Dr. Osborne On Diabetes And Nutritional Deficiencies

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I subscribe to a number of sites of health practitioners on the internet and of course am kept up to date on the happenings at them through being on mailing lists, and yesterday I got an email from Dr. Peter Osborne concerning the topic of nutritional deficiencies and diabetes.

There was a link to a short video presentation from him, it's only 8 minutes long but it's a pretty good video so I thought I'd share it with you here as well as add a few of my comments to it.

Dr. Osborne is most famous as being the gluten free doctor, he's a recognized expert on this and is the founder of the Gluten Free Society.  He's the go to guy when it comes to this topic on health based summits when they are looking for someone to talk about grains and gluten in particular.

Dr. Osborne is a DC and as an aside, I read something not long ago about how DC's, chiropractors, are being looked down upon by the establishment for practicing outside their area of expertise when it comes to practicing functional medicine.  It's true that they are trained as back doctors but many of them have stepped outside this area to offer a much more comprehensive scope of practice, and some of the best minds in the functional medical field are DCs in fact.

The topic of this video is essential nutrients that are needed to maintain blood sugar balance, and there are a lot of essential nutrients that people are deficient in, as a lot of people don't pay much attention to these things, in spite of how much more people do pay attention to nutritional supplements these days.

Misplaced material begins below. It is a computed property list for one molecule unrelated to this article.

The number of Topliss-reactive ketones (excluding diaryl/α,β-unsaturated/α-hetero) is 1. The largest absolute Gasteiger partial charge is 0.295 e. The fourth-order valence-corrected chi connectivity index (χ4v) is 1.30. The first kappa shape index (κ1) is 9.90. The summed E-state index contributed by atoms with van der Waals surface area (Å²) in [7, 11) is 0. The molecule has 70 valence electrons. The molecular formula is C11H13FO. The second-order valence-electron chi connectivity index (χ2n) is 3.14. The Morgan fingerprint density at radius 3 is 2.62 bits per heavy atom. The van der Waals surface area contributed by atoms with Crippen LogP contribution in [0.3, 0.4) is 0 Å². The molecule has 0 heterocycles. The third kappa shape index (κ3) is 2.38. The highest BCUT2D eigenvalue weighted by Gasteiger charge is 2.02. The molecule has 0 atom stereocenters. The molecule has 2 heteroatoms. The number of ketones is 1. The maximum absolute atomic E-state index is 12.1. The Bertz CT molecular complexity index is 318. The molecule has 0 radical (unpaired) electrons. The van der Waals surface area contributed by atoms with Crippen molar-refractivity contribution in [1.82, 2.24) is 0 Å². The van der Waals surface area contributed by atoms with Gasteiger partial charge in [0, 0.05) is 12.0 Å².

There are a great many people though who still believe that you can get adequate nutrition in their diet, and they assume they do, but they don't.  This may have been possible 100 years ago but it certainly isn't now, and there just isn't enough nutrients available in the modern diet, and people don't eat to obtain them anyway even if you could do it.

So this video deals with some very important nutrients when it comes to managing blood sugar, and it's pretty educational as most diabetics aren't exposed to even the most basic stuff here, as they rely on their doctors and few doctors know very much at all about nutrition and don't care to learn about it either.

So he starts out by mentioning that what we eat contributes to our blood sugar, he says it's not just only sugar but dairy and grains, any carbohydrate in fact can raise our blood sugar, in a dose dependent manner.

So then the food gets converted to glucose, this raises our blood sugar and causes our pancreas to release insulin, the insulin binds to receptors in our cells permitting glucose to enter, and glucose enters and then is used to make ATP which is what the body uses for energy.

So he then says, with diabetes, there's a breakdown in this pathway leading to high blood sugar among other things.  The pathway is way more complicated than this though, but it is true that if there's a breakdown in this pathway, then we're in trouble.

So Dr. Osborne then goes over the things that are important to note for this pathway to work effectively, things he says your doctor didn't tell you about, and of course he or she didn't, because they don't know much about this stuff at all.  That might seem sad but their practice of medicine does not concern themselves with things to prevent you from needing their services.